Who killed Rohith Vemula?
Written by Anand Teltumbde |Published on:January 26, 2016 12:09 am




All those who are mute spectators of the processes under way to restore supremacist Brahmanic rule are responsible for his death
Rohith Vemula, a 26-year-old Dalit PhD scholar at the Hyderabad Central University (HCU), in his suicide note, blamed none, friend or foe, providing the feed to his killers to claim their innocence. An aspirant to write one day like Carl Sagan exploring the universe with his flight of imagination, he was driven to the depths of his inner self, the torn self of a Dalit, in this caste-ridden land, by his tormentors, to conclude the futility of existing. His death should make it clear that suicide is not the killing of oneself; it is death by situation, which comprises of traditions, customs and institutions, that provide cover to the murderers.
Rohith’s situation survives in the form of a makeshift tent erected in an open arena of his university campus, in which he lived for 12 days along with four of his comrades after having been expelled from the hostel, and their struggle for self-respect that outlives him. It is depicted by his stinging letter of December 18 to the vice chancellor of the university, his lament to his friends that he did not have any money to treat them on his 27th birthday, which was a few days away, never to dawn, and his last call to his mother, which was ominously cut by him abruptly. This is enough to tear the veils, expose the murderous situation and possibly the murderers.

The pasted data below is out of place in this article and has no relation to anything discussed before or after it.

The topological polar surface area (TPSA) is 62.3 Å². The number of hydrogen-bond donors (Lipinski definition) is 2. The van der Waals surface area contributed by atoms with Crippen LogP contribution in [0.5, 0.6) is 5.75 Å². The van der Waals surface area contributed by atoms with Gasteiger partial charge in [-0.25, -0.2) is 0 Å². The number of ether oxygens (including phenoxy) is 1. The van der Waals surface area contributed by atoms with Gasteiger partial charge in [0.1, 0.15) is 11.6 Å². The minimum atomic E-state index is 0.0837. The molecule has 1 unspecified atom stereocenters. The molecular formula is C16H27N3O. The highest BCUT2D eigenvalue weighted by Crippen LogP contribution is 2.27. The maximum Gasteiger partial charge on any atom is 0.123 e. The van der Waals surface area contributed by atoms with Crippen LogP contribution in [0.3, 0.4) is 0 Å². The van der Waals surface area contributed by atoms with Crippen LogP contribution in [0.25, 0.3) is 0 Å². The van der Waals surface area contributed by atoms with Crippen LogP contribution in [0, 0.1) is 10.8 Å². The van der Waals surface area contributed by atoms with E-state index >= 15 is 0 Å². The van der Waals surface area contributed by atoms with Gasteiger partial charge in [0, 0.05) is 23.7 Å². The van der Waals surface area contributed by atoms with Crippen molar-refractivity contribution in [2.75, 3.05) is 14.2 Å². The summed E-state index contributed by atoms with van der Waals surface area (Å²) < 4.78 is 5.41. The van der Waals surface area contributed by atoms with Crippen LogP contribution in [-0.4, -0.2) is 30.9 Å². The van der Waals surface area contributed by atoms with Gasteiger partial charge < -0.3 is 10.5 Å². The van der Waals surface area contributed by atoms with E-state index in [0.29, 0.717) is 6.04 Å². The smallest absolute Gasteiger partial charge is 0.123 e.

After their expulsion, the students lived in the open in the biting cold of Hyderabad and still the VC did not realise the gravity of his misdeed. OnDecember 18, Rohith had written a stinging letter to him, accusing him of taking an unusual personal interest in the clash between the Dalit students and the ABVP. He sarcastically hinted at the plight of Dalit students at the HCU, asking the VC to provide poison and a rope to all Dalit students at the time of admission, and also make available a facility for euthanasia for students like him. The letter was alarming enough for any responsible person to take serious note of the state of mind of the student, who was driven to his wits’ end on account of continuing harassment and penury, as his stipend, with which he partly supported his mother and younger brother back home in Guntur, was stopped in July.